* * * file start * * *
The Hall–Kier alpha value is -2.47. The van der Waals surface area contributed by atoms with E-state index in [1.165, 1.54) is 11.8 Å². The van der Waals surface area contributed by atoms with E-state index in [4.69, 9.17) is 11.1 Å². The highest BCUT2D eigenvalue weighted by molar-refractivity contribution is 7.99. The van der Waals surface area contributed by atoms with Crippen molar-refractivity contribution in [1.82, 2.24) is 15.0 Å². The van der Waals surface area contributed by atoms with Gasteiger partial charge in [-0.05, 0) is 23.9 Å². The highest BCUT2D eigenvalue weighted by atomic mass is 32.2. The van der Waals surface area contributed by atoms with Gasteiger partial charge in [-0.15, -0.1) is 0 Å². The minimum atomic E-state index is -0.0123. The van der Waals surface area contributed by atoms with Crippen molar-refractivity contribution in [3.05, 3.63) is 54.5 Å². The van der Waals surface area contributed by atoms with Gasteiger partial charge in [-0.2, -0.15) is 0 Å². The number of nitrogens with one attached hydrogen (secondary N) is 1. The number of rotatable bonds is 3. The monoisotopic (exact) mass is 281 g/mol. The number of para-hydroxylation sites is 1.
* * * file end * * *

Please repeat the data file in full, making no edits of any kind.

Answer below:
The Hall–Kier alpha value is -2.47. The van der Waals surface area contributed by atoms with E-state index in [1.165, 1.54) is 11.8 Å². The van der Waals surface area contributed by atoms with E-state index in [4.69, 9.17) is 11.1 Å². The highest BCUT2D eigenvalue weighted by molar-refractivity contribution is 7.99. The van der Waals surface area contributed by atoms with Crippen molar-refractivity contribution in [1.82, 2.24) is 15.0 Å². The van der Waals surface area contributed by atoms with Gasteiger partial charge in [-0.05, 0) is 23.9 Å². The highest BCUT2D eigenvalue weighted by atomic mass is 32.2. The van der Waals surface area contributed by atoms with Gasteiger partial charge in [-0.15, -0.1) is 0 Å². The minimum atomic E-state index is -0.0123. The van der Waals surface area contributed by atoms with Crippen molar-refractivity contribution in [3.05, 3.63) is 54.5 Å². The van der Waals surface area contributed by atoms with Gasteiger partial charge in [-0.2, -0.15) is 0 Å². The number of nitrogens with one attached hydrogen (secondary N) is 1. The number of rotatable bonds is 3. The monoisotopic (exact) mass is 281 g/mol. The number of para-hydroxylation sites is 1.